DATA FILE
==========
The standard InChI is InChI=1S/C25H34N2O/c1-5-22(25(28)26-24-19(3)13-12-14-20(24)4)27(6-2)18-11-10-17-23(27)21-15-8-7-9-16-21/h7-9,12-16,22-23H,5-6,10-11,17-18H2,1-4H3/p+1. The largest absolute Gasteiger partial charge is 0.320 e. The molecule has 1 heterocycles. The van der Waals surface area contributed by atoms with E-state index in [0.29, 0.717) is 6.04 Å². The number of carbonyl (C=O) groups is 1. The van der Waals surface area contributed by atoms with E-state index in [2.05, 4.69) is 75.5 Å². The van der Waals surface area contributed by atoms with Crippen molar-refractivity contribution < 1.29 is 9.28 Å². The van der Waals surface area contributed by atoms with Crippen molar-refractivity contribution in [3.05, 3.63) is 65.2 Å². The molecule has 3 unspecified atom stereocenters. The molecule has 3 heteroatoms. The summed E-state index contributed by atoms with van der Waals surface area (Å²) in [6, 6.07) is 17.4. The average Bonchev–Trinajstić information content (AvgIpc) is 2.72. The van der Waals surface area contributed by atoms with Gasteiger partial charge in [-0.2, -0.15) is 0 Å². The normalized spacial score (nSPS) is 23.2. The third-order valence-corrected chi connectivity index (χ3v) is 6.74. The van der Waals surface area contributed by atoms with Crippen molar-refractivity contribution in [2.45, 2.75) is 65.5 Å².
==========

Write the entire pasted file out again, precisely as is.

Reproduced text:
The standard InChI is InChI=1S/C25H34N2O/c1-5-22(25(28)26-24-19(3)13-12-14-20(24)4)27(6-2)18-11-10-17-23(27)21-15-8-7-9-16-21/h7-9,12-16,22-23H,5-6,10-11,17-18H2,1-4H3/p+1. The largest absolute Gasteiger partial charge is 0.320 e. The molecule has 1 heterocycles. The van der Waals surface area contributed by atoms with E-state index in [0.29, 0.717) is 6.04 Å². The number of carbonyl (C=O) groups is 1. The van der Waals surface area contributed by atoms with E-state index in [2.05, 4.69) is 75.5 Å². The van der Waals surface area contributed by atoms with Crippen molar-refractivity contribution < 1.29 is 9.28 Å². The van der Waals surface area contributed by atoms with Crippen molar-refractivity contribution in [3.05, 3.63) is 65.2 Å². The molecule has 3 unspecified atom stereocenters. The molecule has 3 heteroatoms. The summed E-state index contributed by atoms with van der Waals surface area (Å²) in [6, 6.07) is 17.4. The average Bonchev–Trinajstić information content (AvgIpc) is 2.72. The van der Waals surface area contributed by atoms with Gasteiger partial charge in [-0.2, -0.15) is 0 Å². The normalized spacial score (nSPS) is 23.2. The third-order valence-corrected chi connectivity index (χ3v) is 6.74. The van der Waals surface area contributed by atoms with Crippen molar-refractivity contribution in [2.45, 2.75) is 65.5 Å².